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African Walking Safaris
The word “safari” has its origins in Arabic. It was pronounced “saa-faa-ri” - meaning a long journey, and was adopted during the 19th century into the English language as “safari” by explorers, hunter and missionaries. It is now a widely used term referring to African travel, wether it be by land, water or by foot, as long as the purpose of the safari is to view game, for photographic reasons or for hunting.
From a purest’s point of view and African walking safari should take place over a number of days, during a safari party would walk through an African wilderness area, camping a different locations each night. This type of walking safari is possible in certain areas and is a very rewarding safari experience.
At African Travel Gateway we discern between quite a few forms of walking safaris. The main criteria for a walking safari is that it takes place in an African wilderness area, that naturally supports “plains” and “big” game. Plains game refers to animals that are herbivore and not potentially dangerous to humans. These could include giraffe, impala, kudu wildebeest and the like. Big game refers to animals, that over the centuries have been recognized as potentially dangerous to humans, and include the big 5 (ie: lion, leopard, rhino, buffalo and elephant) but also include animals such as crocodile and hippopotamus. See some examples of African walking safari itineraries,or read further for an explanation on the types.
African walking safaris in the modern context can be interpreted and implemented in a number of ways. We have broken them into 4 basic types:
Primitive Walking Safaris
These are the purest form of walking safaris, and can be experienced in the Kruger National Park. They offer trailists a very real and very close encounter with the African wild. Three nights in length, these walking safaris are guided by two well experienced wilderness rangers. Guests carry their own backpacks containing their food, tent, water & clothes and under the guidance of the rangers explore a vast wilderness area with big game. There are no permanent camp sites and no toilet facilities. The trailists set up camp at a different locations each night, and experience the diverseness of wildlife and immense beauty that these wilderness areas offer.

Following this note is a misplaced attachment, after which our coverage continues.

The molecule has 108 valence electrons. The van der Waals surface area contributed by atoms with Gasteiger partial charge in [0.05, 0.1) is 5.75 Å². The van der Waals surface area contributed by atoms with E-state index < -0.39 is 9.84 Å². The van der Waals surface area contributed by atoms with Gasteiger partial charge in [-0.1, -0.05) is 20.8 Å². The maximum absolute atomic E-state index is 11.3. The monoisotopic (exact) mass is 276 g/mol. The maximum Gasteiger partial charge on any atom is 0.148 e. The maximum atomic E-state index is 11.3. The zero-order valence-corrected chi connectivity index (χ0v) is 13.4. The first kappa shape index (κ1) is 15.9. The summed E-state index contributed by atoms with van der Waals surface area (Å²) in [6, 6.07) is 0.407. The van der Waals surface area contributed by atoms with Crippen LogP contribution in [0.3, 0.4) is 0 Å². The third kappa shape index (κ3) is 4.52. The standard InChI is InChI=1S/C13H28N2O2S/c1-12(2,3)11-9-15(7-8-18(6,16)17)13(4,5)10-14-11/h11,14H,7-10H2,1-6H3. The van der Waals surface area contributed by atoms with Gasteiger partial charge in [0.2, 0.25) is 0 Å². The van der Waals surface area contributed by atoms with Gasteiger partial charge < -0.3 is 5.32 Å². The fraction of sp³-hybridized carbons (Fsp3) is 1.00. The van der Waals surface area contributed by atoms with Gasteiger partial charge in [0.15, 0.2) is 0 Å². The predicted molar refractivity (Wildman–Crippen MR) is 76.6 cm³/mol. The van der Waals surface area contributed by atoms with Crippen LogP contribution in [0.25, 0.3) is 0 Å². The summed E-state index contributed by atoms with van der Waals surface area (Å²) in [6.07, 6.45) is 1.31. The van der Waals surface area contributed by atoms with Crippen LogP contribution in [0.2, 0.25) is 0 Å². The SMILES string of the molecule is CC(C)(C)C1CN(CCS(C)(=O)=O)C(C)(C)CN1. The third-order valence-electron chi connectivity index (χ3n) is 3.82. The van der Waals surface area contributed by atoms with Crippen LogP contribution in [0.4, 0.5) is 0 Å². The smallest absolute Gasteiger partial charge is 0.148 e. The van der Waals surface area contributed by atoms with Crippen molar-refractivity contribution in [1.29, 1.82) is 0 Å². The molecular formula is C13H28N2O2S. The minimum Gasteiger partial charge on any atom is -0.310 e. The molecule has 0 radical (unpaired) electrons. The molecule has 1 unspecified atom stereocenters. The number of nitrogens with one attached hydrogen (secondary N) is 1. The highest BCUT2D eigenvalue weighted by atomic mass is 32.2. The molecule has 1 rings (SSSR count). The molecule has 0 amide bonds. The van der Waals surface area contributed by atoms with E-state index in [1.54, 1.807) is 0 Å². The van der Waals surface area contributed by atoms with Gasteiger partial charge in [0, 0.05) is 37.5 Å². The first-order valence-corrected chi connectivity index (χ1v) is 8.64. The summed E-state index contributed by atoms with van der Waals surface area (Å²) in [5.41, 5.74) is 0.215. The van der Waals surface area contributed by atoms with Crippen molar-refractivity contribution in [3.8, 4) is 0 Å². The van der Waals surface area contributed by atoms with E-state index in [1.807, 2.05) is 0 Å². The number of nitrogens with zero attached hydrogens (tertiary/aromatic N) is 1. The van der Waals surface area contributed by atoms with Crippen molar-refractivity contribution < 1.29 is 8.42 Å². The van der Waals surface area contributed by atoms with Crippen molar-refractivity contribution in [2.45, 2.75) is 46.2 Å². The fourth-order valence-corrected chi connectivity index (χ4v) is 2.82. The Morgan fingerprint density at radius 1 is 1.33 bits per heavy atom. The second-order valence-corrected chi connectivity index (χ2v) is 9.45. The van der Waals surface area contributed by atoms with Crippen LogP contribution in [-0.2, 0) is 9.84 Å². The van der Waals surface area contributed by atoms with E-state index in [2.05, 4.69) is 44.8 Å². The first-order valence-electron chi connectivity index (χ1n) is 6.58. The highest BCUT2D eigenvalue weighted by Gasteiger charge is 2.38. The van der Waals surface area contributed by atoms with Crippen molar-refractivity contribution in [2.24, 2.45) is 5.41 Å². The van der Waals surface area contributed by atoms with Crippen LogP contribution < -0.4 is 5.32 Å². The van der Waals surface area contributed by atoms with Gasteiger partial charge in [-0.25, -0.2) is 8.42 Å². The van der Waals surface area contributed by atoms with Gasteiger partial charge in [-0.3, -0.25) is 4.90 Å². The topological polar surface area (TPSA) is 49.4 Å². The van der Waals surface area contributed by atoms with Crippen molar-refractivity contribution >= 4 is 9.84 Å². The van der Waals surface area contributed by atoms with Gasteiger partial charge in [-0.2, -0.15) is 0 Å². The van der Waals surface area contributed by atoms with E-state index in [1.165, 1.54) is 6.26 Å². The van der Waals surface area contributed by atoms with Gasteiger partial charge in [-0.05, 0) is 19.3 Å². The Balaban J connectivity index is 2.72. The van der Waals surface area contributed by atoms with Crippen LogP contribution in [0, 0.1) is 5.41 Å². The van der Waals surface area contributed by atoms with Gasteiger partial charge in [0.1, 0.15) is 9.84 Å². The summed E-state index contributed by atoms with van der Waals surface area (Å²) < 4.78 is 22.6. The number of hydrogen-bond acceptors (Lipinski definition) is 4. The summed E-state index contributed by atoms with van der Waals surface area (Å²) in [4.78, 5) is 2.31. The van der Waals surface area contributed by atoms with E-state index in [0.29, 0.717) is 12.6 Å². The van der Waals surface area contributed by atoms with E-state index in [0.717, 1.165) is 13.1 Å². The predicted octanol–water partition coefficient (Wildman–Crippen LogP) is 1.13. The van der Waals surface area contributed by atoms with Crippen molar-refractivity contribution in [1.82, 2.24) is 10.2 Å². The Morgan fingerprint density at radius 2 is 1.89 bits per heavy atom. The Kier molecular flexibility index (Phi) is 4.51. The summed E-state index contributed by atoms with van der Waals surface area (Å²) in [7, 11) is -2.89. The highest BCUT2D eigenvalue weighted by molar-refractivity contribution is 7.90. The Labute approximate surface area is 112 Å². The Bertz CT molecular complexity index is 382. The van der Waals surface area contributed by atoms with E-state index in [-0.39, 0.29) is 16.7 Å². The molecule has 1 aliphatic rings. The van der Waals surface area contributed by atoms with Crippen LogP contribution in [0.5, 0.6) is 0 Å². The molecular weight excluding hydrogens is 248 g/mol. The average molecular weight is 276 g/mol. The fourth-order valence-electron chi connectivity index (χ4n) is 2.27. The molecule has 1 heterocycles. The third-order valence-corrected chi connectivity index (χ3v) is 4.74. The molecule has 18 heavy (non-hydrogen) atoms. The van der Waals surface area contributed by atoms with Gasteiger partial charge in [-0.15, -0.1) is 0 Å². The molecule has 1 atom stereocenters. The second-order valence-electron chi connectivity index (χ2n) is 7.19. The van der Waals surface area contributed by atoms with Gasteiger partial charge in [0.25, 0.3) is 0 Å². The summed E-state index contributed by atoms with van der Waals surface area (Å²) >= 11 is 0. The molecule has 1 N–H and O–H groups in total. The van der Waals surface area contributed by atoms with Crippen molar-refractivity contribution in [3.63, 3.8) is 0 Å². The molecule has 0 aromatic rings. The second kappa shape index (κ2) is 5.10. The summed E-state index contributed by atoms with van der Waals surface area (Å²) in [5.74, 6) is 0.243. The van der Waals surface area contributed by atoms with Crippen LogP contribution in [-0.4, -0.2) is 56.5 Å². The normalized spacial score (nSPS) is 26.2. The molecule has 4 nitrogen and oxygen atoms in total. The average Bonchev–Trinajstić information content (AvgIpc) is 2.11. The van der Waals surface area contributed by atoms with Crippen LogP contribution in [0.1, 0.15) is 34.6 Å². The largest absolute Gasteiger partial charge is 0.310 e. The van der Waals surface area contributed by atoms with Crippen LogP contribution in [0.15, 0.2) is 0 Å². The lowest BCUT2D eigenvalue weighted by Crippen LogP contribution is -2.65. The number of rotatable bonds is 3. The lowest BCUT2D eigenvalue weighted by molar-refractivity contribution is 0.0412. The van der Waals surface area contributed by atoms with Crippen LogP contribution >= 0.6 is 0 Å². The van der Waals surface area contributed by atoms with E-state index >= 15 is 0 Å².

Walking Safaris from Permanent Safari Camp
A 2 - 4 day walking safari conducted from a permanent safari camp or lodge. A safari guide would take guests out into the bush for 3 - 4 hour game walks each morning and afternoon, but always returning to the camp or lodge. These are popular in places like the Kruger Park. The emphasis is on a wholistic interpretation of the bush including tracks, sights, sounds, smells, birds, insects etc…Over the few days guests become immersed in the day cycles of the wilderness, and can enjoy the comfort of a soft bed and a proper bathing facilities.
Mobile or Classic Walking Safaris
A 2 - 4 day mobile walking safari in which guests walk, under the guidance of a safari guide from camp to camp. These camps can take the form of temporary tented camps set up ahead of guests by a support team, or more permanent camps that remain in place. These are considered to classic walking safari, and carry a certain romantic appeal of a past era, as this is very much how the explorers and hunters of the past used to travel or “safari”. This type of walking safari feels more like a journey as guests are guided through varying habitats and landscapes and always sleep in a different setting.
Day Walks from a Safari Lodge
A 2 - 3 hour day walk under the guidance of a safari guide in a big game area with the purpose of viewing game, birds, plants and other signs one can pick up in the bush. These are conducted by nearly all safari lodges and camps in Southern Africa, often as a filler between game drives, or as a main activity in the morning of afternoon. These walks are very much an optional activity where the main safari activities are in fact game drives.
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On Friday 30th January 2015, the SA Minister of Health, Dr Aaron Motsoaledi, removed the requirement for proof of Yellow Fever vaccination for travelers between Zambia and South Africa. This announcement was made at the World Health Assembly in Geneva and is effective from 31 January 2015